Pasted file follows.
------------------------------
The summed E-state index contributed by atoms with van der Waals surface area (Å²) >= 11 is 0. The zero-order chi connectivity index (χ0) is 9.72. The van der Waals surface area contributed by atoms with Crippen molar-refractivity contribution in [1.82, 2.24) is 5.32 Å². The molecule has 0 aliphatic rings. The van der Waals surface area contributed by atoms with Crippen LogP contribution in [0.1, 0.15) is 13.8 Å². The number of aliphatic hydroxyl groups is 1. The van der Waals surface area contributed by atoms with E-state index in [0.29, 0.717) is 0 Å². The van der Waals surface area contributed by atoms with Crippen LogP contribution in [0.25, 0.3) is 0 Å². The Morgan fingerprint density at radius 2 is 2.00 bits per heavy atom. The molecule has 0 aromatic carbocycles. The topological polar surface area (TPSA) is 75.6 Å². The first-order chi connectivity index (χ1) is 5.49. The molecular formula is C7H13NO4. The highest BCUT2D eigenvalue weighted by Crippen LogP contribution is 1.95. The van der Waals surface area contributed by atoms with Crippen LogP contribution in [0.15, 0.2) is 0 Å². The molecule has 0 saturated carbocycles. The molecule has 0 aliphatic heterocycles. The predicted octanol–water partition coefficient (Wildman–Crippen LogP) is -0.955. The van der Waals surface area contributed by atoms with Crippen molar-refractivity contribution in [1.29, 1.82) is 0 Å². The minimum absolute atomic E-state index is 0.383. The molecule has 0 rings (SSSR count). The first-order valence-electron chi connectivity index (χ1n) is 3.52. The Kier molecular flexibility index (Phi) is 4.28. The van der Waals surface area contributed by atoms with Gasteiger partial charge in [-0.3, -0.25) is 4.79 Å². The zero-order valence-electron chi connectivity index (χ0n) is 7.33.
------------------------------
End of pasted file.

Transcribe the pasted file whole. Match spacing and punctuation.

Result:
The summed E-state index contributed by atoms with van der Waals surface area (Å²) >= 11 is 0. The zero-order chi connectivity index (χ0) is 9.72. The van der Waals surface area contributed by atoms with Crippen molar-refractivity contribution in [1.82, 2.24) is 5.32 Å². The molecule has 0 aliphatic rings. The van der Waals surface area contributed by atoms with Crippen LogP contribution in [0.1, 0.15) is 13.8 Å². The number of aliphatic hydroxyl groups is 1. The van der Waals surface area contributed by atoms with E-state index in [0.29, 0.717) is 0 Å². The van der Waals surface area contributed by atoms with Crippen LogP contribution in [0.25, 0.3) is 0 Å². The Morgan fingerprint density at radius 2 is 2.00 bits per heavy atom. The molecule has 0 aromatic carbocycles. The topological polar surface area (TPSA) is 75.6 Å². The first-order chi connectivity index (χ1) is 5.49. The molecular formula is C7H13NO4. The highest BCUT2D eigenvalue weighted by Crippen LogP contribution is 1.95. The van der Waals surface area contributed by atoms with Crippen LogP contribution in [0.15, 0.2) is 0 Å². The molecule has 0 saturated carbocycles. The molecule has 0 aliphatic heterocycles. The predicted octanol–water partition coefficient (Wildman–Crippen LogP) is -0.955. The van der Waals surface area contributed by atoms with Crippen molar-refractivity contribution in [1.29, 1.82) is 0 Å². The minimum absolute atomic E-state index is 0.383. The molecule has 0 rings (SSSR count). The first-order valence-electron chi connectivity index (χ1n) is 3.52. The Kier molecular flexibility index (Phi) is 4.28. The van der Waals surface area contributed by atoms with Gasteiger partial charge in [-0.3, -0.25) is 4.79 Å². The zero-order valence-electron chi connectivity index (χ0n) is 7.33.